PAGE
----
The story of the American Cream breed begins with a horse named Old Granny, a mare auctioned at a farm sale in Story county, Iowa, in 1911. Old Granny was a cream colored draft mare of unknown ancestry, born sometime between 1890 and 1905.
She has left her stamp on the horse world as the founder of a breed of horses distinctly and consistently resembling her in color and type. By mating her offspring to other well-known draft breeds, the type and quality have been improved while the color has been maintained.
Origin: Iowa, America.
Color: Light, medium and dark cream.
Height: Around 16.2 hh.
Conformation: Solid, muscular, not as large as the Shire or Clydesdale.
Character: Very calm and gentle; eager to work, strong and grounded.
Uses: pulling carts and wagons.
A few Iowa breeders became interested in the cream bloodline, especially after the birth of the stallion Silver Lace in 1932, a great‑great grandson of Old Granny. Silver Lace was an impressive figure, standing 16 hands high and weighing 2,200 pounds. At that time, a few foresighted men began line breeding and inbreeding with the hopes of establishing a new draft breed.
During the 1930s, cream draft horses became popular in the counties surrounding Melbourne, Iowa. Clarence T. Rierson, one owner of these cream colored draft horses, became interested in the strain and bought all of the mares sired by Silver Lace that he could find. He researched the ancestry of each cream horse and recorded their pedigrees. Rierson was one of the founders of the American Cream Draft Horse Association, which was chartered in 1944 with 20 members and 75 foundation horses in the registry. By the time of Rierson’s death in 1957, 41 association members had registered almost 200 horses.
Just as the American Cream breed was becoming established, however, the market for draft horses collapsed. Mechanization of agriculture meant that the majority of workhorses went to slaughter and the breeding of draft animals nearly ceased. For 14 years the American Cream Horse Association was inactive, except for the transfer of just one horse. Fortunately, a few people held onto their American Cream draft horses and maintained a slender genetic base, which was the foundation for the breed’s survival.
In 1982, the American Cream Draft Horse Association was reorganized.
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Breeders worked with the Dr. Gus Cothran of the University of Kentucky Equine Blood Typing Lab to determine the breed’s genetic parameters. Research results suggested that the American Cream is a distinct population within the group of draft horse breeds. These findings gave great encouragement to the breeders and have played an important part in the breed’s revival.
Since reorganization, 270 animals have been registered with 235 known to be alive. 107 persons have become members with 77 now enjoying membership and owning American Cream Draft horses. The American Cream is still critically endangered, but its numbers are increasing.
Good dispositions and a willingness to work make them an easily managed breed on small farms. The size of the American Cream makes it desirable for harnessing, hitching, and driving.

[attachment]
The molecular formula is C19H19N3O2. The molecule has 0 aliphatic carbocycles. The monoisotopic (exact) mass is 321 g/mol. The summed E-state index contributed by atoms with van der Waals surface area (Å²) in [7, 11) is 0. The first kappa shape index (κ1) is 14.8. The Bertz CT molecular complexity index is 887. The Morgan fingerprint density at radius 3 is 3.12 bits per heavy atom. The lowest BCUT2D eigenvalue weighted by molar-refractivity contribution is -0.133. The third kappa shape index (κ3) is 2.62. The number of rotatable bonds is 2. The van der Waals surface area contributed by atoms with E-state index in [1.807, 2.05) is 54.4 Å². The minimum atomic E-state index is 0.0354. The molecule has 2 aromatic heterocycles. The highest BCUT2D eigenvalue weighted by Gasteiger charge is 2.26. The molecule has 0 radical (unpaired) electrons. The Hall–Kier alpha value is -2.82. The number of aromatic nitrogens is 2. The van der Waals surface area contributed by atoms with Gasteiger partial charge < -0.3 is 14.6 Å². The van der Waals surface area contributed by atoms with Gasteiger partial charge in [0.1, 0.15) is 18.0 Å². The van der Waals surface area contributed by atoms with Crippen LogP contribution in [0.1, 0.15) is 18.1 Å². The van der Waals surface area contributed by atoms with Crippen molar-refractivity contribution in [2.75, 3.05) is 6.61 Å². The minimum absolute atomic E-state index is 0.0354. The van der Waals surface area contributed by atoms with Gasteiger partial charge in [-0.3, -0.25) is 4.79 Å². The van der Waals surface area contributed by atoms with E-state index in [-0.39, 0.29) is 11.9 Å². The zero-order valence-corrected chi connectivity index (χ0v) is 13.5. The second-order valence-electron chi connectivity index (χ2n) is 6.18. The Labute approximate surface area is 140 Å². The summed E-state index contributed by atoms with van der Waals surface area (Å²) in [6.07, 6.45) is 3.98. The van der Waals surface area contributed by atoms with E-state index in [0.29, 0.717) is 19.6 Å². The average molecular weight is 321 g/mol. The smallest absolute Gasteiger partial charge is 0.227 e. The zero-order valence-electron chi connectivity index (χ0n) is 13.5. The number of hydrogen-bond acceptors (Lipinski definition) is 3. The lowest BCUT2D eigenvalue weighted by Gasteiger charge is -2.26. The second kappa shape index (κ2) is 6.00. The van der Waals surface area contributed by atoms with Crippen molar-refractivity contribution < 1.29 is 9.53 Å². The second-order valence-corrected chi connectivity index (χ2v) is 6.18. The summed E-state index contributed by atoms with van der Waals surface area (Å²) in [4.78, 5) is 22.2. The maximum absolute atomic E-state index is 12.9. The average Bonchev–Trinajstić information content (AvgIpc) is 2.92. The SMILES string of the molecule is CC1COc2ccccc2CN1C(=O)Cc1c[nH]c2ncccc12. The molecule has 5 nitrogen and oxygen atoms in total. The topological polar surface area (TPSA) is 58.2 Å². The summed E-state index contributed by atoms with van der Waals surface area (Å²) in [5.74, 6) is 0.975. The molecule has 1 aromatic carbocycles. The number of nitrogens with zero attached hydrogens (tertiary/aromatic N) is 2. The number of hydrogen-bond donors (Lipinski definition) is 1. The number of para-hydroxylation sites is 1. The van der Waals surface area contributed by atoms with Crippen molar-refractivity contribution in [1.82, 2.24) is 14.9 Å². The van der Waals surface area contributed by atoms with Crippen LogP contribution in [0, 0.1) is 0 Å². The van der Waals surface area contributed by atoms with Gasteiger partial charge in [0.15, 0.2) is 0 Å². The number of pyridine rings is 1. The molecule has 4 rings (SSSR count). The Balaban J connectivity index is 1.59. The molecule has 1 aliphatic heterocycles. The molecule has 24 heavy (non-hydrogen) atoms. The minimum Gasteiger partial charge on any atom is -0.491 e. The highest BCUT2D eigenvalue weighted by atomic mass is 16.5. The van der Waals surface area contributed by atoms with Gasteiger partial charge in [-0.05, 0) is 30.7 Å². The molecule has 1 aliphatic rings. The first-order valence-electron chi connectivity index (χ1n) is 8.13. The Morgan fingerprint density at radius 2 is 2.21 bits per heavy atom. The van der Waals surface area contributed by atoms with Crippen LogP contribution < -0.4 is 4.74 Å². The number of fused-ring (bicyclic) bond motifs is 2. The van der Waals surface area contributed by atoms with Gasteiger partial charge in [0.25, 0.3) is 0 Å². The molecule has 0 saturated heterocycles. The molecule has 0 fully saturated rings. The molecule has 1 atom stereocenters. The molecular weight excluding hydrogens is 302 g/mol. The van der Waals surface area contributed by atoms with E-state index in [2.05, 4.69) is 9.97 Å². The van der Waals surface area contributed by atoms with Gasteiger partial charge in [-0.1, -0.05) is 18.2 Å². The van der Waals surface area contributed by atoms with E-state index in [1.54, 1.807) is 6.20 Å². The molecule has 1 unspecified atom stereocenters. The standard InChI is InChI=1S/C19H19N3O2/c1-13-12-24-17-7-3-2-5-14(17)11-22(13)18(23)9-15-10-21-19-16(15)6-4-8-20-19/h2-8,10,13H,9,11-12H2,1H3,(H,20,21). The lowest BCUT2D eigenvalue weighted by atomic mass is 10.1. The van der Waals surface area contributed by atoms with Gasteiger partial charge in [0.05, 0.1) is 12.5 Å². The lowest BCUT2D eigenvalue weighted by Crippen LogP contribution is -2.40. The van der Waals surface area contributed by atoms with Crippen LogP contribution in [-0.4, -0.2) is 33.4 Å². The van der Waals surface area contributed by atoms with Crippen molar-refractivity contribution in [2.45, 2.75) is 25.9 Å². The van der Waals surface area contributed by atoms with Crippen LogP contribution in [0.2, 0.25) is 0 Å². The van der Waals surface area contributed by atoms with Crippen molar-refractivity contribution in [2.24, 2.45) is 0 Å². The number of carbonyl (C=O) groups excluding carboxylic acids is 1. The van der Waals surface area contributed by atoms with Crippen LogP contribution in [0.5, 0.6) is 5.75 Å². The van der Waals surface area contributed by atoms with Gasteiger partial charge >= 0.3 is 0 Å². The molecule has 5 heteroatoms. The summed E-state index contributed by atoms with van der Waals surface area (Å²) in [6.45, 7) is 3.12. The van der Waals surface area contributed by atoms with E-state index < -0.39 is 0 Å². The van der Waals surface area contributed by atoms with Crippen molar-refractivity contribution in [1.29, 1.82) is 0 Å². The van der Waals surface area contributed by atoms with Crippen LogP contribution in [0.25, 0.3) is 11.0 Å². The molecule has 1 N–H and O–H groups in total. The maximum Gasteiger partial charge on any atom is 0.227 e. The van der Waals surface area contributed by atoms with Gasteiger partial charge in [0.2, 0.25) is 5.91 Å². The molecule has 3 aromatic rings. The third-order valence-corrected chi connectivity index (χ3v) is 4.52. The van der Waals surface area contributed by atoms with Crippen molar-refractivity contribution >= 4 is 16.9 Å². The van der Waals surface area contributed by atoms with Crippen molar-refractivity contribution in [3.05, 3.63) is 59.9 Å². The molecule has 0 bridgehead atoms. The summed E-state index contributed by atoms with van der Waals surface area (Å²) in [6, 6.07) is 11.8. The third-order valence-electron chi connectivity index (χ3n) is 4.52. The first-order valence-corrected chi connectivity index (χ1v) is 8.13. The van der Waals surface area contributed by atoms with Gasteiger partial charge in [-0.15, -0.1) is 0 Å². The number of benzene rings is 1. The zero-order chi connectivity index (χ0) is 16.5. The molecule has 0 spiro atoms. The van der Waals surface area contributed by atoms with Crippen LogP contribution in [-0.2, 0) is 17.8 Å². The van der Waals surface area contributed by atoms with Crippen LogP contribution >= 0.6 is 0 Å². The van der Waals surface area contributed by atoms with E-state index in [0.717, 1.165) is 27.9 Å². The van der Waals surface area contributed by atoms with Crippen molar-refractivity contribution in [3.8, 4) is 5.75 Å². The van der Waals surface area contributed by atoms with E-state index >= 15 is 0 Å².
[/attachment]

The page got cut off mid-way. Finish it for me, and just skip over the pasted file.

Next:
The American Cream breed standard
The American Cream horse is strictly of draft breeding and must not be confused with palominos or other light breeds.
Breed Standards for American Cream Draft horses call for light, medium or dark cream color on pink skin, white mane and tail, and amber or hazel eyes. Foal’s eyes are almost white the first year. White markings on face and legs are desirable. Creams have long manes and tails, and tails are not docked.
American Creams exhibit a refined head, well proportioned to body with wide-set, large, intelligent eyes, small expressive ears and flat nose profile. They are short-coupled with well-muscled hindquarters, wide chest, good sloping shoulders, short, strong back; deep throughout the heart girth, ribs well sprung, good strong legs in proportion to body set wide apart with strong, sure feet.
American Cream draft horses are medium to large in size, averaging 15-16.3 hands at the withers. Mares average 1600-1800 pounds and stallions can range from 1800-2000 pounds. They are cream in color with pink skin, amber eyes, white manes and tails, and may have white markings, which are desirable, particularly around the head. The American Cream movement is smooth and easy, picking up feet and setting squarely on the ground. Their temperament is best described as amiable, easy going, willing, ready to please, and trustworthy.
On the recommendation of D. Phillip Sponenberg, DVM, PHD, Virginia-Maryland Regional College of Veterinary Medicine and Chair of Technical Panel, American Livestock Breeds Conservancy (ALBC), Cream-bred foals that do not meet the Breed Standards are being ‘tracked’. They will be serviced to Creams which we believe will strengthen rather than dilute the cream genes and enable the numbers to increase more rapidly.
Until such time as the books are closed to outside breeding, a Cream mare with dark skin and light mane and tail will be accepted for foundation stock. Stallions must, however, have pink skin and white mane and tail to be accepted for registration.